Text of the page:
Recently I’ve been thinking a lot about the threads that pull seemingly disparate pieces of my work together. Whilst I may have an idea going into something the sheer nature of arting/playing means that the result isn’t always an intended one. I see value in and enjoy the process of exploring an idea, a theme, a medium. a technique. It just doesn’t always got to plan.

Just like now with this post, I’m already off on a tangent diverting from my initial thrust.  (I’m actually thinking of getting someone to interview me about my art and recording the session to see where my brain takes me that usually my fingers are too slow to capture. This, I see, is a parallel idea to the Hemingway “Write Drunk. Edit Sober” quote/misquote,)

Anyways…

I’m thinking about the ideas of uniqueness. Fingerprints, how they relate to contours, landscapes, landscapes of the female body. Also our eyes, doorway to our soul(?) their unique colours and patterns. Surely we don’t refer to them as eyescapes. Looking at leaves, they all have a ‘scape’. 


There’s actually not too much to write about this cause mostly it’s still trapped inside my head, tangled, arse over tit.

Just so you know, I really like it when people comment here rather than just a FB like. To me, it feels like you’ve actually read it.
I’m guilty of this behaviour also. I’m trying to change. Unless, I’m stalking you – then I read but not comment.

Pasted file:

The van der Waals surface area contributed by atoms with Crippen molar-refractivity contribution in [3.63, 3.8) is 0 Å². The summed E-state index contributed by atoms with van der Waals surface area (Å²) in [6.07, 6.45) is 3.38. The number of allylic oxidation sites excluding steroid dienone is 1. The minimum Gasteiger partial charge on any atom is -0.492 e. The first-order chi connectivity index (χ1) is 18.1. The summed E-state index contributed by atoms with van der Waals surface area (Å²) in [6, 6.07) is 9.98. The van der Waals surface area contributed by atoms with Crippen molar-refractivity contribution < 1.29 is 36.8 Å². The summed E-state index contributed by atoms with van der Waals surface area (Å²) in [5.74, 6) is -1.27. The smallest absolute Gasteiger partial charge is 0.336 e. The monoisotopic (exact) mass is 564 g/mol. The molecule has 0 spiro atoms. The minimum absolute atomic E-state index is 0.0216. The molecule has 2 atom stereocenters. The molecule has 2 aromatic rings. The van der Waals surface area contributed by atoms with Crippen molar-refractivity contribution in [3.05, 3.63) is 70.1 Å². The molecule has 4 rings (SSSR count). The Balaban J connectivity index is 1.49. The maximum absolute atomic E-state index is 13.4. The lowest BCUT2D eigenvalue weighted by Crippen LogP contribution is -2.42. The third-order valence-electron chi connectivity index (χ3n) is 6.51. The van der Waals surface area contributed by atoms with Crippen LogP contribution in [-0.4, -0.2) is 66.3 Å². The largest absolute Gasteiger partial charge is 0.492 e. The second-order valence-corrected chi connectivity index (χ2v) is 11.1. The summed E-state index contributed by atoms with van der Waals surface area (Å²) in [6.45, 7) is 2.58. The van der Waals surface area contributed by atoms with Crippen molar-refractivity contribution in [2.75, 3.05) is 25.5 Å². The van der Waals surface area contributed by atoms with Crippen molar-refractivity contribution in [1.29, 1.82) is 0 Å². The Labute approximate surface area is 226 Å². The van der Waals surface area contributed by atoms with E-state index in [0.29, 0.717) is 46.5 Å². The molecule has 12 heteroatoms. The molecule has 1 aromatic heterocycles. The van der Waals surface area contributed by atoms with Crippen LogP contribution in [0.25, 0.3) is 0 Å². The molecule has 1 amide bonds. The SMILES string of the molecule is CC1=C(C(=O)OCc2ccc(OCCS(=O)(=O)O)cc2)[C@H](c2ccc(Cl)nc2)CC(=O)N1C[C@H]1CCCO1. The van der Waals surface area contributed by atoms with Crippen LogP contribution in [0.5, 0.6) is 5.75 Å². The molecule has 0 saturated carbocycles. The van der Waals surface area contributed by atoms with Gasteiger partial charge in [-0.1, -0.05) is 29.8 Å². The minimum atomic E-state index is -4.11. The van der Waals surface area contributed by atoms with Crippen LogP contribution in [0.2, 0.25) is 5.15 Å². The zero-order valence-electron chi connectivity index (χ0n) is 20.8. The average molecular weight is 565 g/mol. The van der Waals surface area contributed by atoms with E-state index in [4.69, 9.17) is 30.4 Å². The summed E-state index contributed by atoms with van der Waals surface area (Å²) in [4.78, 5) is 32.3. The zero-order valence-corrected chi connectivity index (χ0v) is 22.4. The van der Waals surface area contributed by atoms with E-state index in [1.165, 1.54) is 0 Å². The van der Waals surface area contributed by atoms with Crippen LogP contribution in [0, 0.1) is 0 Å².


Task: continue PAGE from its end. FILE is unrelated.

Final Tokyo chapter

Walking up a side street we spied a coolroom of hanging meat on the second floor of a restaurant. Naturally we were drawn to investigate. Gonpachi hadn’t exactly satisfied. Up we wandered and soon we found ourselves sitting down with some jamon, terrine, cheese and baguette, a rose wine for me and a red wine for Steve = Happy days! 

This place was a delicious, delightful respite. Le Petit Marche in a back street of Roppongi was just what the doctor(chef?) ordered. Fortunately it was mostly patronised by Asian customers with only one other Western couple (American, I think).

 It was from here that we walked up to Kento’s – a 50s/60s pop club which although was a bar, looked more like an american diner. The band does 15 minutes on, 15 minutes off throughout the evening of american 50s/60s pop – with the occasional Abba song thrown in for good measure. The band is appropriately attired and coiffed wooing the audience who really seem to get into the swing of things even if they have little to no sense of musical timing. I drank some sweet garishly coloured cocktails; Steve had some 12 year old Yamazaki whiskey. All was somehow right with the world.

Coming home along the main street where lots of restaurants and clubs are situated was a different experience altogether. So many noisy westerners that I became quite resentful. It’s an odd feeling because I am a westerner but I was almost offended by the presence of so many westerners. I’m still processing that bit.

One guy deliberately tried to bump into me either to pickpocket(of which I had nothing on me) or to ‘cop a feel’. Either intentions aren’t pleasing but that’s honestly the only unpleasant experience like that on the whole trip.
All in all, despite many instances of language barrier, we have fared very well. Japanese people, as a culture, are very honest. They also, on the whole, have very good english language skills. Way better than our ridiculously small grasp of Japanese.
Note to self – learn more basic language skills of the country I’m travelling to.